As part of a giant investigation into graft (bribery and corruption) amongst China’s major, state-owned companies, the ruling Communist Party has just dismissed Jiang Jiemin, the head of the commission that oversees the state-owned companies
On Sunday government officials announced that their investigation would focus on Jiang, and by Tuesday the director and deputy chief of the Cabinet’s commission in charge of all state run companies had been fired, according to the official Xinhua News agency.
Jiang, the former chairman at China National Petroleum Corp. (CNPC), joins four other top level executives who have fallen at the hands of the graft investigation in recent days, as the government looks to tighten its control on government owned industries.
The powerful state run industries have been blamed in the past for blocking government plans to introduce change and reforms, but since taking power in November, Xi Jinping has taken the fight to the conglomerates in a huge campaign to root out corruption.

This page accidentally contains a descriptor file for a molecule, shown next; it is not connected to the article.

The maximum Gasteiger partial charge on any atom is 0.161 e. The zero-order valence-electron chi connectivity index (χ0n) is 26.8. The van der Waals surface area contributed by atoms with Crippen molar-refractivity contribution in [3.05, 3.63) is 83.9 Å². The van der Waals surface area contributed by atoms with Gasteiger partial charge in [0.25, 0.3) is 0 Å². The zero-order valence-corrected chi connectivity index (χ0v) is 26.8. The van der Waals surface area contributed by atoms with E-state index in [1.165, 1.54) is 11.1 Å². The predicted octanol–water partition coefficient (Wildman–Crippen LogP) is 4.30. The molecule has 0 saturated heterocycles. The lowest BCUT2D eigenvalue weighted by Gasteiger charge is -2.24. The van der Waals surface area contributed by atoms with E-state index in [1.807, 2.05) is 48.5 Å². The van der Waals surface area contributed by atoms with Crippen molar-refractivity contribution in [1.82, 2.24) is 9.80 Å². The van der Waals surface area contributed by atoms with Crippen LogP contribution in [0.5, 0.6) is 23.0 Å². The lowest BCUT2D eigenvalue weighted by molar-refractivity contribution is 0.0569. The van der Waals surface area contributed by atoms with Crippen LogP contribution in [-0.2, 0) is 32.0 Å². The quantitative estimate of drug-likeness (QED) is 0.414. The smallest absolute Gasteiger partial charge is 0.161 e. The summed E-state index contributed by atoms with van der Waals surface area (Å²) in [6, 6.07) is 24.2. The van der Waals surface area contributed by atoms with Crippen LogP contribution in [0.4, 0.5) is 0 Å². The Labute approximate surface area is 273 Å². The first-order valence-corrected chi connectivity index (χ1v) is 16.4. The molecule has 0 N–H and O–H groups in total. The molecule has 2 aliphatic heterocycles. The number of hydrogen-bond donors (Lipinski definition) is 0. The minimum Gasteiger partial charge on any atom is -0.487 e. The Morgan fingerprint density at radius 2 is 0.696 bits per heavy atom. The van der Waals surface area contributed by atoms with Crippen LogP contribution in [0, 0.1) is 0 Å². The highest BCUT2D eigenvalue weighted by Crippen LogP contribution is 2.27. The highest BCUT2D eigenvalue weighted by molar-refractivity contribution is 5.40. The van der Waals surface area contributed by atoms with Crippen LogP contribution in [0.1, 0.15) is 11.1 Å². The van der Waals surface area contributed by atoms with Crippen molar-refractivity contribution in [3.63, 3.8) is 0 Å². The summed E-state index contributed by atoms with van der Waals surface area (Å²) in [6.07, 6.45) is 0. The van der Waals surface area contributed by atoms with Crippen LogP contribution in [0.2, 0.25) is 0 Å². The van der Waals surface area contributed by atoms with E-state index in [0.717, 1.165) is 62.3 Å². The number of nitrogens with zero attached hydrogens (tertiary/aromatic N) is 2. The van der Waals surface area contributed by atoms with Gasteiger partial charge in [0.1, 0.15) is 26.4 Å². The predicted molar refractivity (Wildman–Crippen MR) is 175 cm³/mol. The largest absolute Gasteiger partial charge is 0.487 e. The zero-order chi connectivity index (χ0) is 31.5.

Willy Lam, an expert on party politics at the Chinese University of Hong Kong, explained that the huge state-run firms are “empires unto themselves. They have too much money and too much power. This could be a signal that the Xi Jinping and Li Keqiang leadership is finally trying to discipline them and keep a tighter rein over the conglomerates.”
The 21st Century Business Herald, a Chinese newspaper, reported that Jiang also had close ties to Bo Xilai, the disgraced politician who was also charged with corruption and abuse of power last month. Whilst at CNPC, Jiang often built refineries in provinces where Bo held power, helping to further boost his political status.
Also as part of the widespread investigation, the People’s Daily newspaper reported that Zhang Shuguang, the former head of the former Railways Ministry, has been charged with receiving over $7.6 million in bribes from 2000 to 2011.
Zhou Yongkang, a former security czar and general manager of CNPC with powerful connections in the oil industry, is also being investigated for corruption, along with Hua Bangsong, one of the energy industry’s richest self-made entrepreneurs.
This piece is cross-posted from OilPrice.com with permission.